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We play a lot of folk, small-town music, in a large urban center, and that contrast forms the idea behind the album name Rowan Street. The rowan tree, or mountain ash, is a symbol in ancient Celtic cultures, and as we happen to practice frequently on a local “Rowan" street, we’re symbolizing this blend between ancient and modern, between rural and urban, between soft, poetic rain, and parched, realistic ground. Because Celtic music - or any music, really, is an expression of us, what we aspire to, and what life is really like, and since we see the world as pretty and beautiful, we hope to capture that beauty in our music.
- Bucks of Arranmore - While various titles reference two separate locations, Oranmore and Arranmore, this reel's fast and furious sound, added to its countless chords (about 14 too many by Chris's count) is reminiscent of Donegal's unique fiddling tradition. So our name comes from the northern isle of Arain Mhor.
- Ten Thousand Miles Away - A terribly fun song to play, despite its poignant lyrics. As for the final reel, well, Kelcey insisted he have a little something. Deportation to Australia and whiskey before breakfast - what could be better?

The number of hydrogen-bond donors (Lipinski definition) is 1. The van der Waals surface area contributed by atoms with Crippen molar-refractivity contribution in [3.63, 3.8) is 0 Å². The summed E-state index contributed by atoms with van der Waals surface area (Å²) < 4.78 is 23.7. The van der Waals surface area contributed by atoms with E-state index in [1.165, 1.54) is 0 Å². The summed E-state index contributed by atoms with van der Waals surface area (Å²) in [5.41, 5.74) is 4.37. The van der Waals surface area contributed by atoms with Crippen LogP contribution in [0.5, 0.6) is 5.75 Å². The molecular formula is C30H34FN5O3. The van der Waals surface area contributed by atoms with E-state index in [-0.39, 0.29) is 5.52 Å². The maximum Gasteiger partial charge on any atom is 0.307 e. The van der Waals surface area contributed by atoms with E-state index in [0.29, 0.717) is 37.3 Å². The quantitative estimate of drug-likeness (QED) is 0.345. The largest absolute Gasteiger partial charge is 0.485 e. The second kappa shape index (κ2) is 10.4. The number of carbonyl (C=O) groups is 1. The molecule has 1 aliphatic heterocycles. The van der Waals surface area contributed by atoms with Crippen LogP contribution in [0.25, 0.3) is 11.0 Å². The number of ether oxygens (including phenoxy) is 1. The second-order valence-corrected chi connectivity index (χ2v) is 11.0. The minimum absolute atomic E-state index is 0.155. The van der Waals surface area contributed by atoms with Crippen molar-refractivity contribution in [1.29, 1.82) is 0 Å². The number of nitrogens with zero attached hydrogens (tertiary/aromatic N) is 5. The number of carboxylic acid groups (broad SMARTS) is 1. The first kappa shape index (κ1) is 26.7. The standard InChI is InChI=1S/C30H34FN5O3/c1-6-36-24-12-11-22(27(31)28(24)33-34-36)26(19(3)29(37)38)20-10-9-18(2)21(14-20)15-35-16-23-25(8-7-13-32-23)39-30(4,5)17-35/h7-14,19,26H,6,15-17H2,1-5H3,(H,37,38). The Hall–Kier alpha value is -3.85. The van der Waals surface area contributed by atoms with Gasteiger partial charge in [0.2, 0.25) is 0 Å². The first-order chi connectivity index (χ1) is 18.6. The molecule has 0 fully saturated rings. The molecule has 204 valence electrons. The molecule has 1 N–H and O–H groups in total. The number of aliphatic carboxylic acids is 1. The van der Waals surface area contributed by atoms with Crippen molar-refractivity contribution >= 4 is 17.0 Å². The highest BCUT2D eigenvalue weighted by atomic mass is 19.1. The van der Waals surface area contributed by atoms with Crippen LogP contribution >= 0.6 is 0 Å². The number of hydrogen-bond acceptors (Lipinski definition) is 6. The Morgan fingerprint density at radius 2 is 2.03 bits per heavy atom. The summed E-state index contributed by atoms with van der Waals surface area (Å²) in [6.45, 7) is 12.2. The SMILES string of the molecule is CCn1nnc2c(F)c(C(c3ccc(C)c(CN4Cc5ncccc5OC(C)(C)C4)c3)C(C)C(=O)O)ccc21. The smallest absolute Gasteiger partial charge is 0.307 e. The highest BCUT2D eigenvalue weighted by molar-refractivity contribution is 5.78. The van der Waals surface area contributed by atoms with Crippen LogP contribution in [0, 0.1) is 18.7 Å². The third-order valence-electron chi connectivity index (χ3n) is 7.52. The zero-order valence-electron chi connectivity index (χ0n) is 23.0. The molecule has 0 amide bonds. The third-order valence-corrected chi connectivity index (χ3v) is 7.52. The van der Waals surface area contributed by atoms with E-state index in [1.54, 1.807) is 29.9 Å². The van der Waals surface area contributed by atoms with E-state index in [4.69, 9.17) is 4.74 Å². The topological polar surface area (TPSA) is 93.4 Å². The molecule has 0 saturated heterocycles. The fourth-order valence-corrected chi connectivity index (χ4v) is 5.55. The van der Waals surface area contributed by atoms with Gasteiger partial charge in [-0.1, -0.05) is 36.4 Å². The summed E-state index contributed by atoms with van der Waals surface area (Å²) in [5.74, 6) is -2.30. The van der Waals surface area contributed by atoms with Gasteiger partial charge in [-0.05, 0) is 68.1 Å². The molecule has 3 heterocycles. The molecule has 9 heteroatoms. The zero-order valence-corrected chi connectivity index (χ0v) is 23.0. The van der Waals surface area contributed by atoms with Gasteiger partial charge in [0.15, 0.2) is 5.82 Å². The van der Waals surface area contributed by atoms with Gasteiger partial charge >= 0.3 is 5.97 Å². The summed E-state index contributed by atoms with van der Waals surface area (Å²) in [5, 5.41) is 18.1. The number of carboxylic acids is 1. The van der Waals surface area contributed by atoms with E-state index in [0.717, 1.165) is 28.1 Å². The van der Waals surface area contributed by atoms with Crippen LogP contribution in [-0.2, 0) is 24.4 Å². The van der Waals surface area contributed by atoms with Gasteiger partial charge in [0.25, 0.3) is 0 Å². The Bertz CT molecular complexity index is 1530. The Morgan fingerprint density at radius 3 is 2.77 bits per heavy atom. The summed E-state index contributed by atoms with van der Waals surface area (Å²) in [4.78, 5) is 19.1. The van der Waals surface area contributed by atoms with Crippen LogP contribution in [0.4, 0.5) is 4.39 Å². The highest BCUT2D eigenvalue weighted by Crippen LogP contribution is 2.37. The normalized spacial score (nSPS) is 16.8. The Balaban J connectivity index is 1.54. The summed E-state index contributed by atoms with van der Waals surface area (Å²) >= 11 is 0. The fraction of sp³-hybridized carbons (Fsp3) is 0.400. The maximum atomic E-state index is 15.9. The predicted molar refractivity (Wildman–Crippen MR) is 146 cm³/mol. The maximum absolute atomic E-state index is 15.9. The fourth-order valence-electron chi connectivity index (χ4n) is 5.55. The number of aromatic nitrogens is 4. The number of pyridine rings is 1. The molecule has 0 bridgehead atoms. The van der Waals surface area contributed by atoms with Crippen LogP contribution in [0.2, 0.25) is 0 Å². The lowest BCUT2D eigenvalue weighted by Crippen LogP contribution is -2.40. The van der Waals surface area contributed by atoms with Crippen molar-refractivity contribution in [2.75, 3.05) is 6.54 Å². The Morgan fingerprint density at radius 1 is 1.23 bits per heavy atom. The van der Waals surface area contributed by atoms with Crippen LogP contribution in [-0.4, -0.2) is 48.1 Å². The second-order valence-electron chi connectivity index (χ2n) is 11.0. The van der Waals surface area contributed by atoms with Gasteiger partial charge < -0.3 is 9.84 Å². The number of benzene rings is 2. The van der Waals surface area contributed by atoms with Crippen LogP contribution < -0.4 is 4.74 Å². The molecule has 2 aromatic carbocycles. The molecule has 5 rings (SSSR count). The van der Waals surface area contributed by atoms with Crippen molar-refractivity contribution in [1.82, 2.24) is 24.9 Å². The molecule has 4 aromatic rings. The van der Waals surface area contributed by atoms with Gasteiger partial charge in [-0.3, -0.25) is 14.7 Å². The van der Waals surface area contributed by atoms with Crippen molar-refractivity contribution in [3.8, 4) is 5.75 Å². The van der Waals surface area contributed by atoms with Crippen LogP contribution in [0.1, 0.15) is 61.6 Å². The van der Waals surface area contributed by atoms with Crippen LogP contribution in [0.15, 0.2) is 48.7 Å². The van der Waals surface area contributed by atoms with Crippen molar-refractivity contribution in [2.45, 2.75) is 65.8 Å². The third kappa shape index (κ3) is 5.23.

- Red is the Rose - Perhaps the most famous Irish love ballad known today is actually "borrowed" (stolen) from its older Scottish cousin Loch Lomond. We arranged an a cappella version on the spot for a performance, and have been singing it that way ever since.
- Gypsy Set - in Scotland, the tale of the Raggle Taggle Gypsies is centuries old (some estimates go back to 1200 AD), but its driving energy is shared by the two contemporary reels (by Amy Cann and Jay Ungar) following it.
- Mary from Dungloe - This song describes the immense sorrow of a man forced by his lover's father to leave both her and his home for the unknowns of America. Though written recently, the song's rich emotions have engrained it deeply in the music tradition.
- The Diamantina Drover - Written by Hugh McDonald (of the Australian band Redgum) after meeting an old man on the train, who had spent his life herding cattle through Queensland's arid interior. While the song is not Irish, the heartache expressed is simple and universal.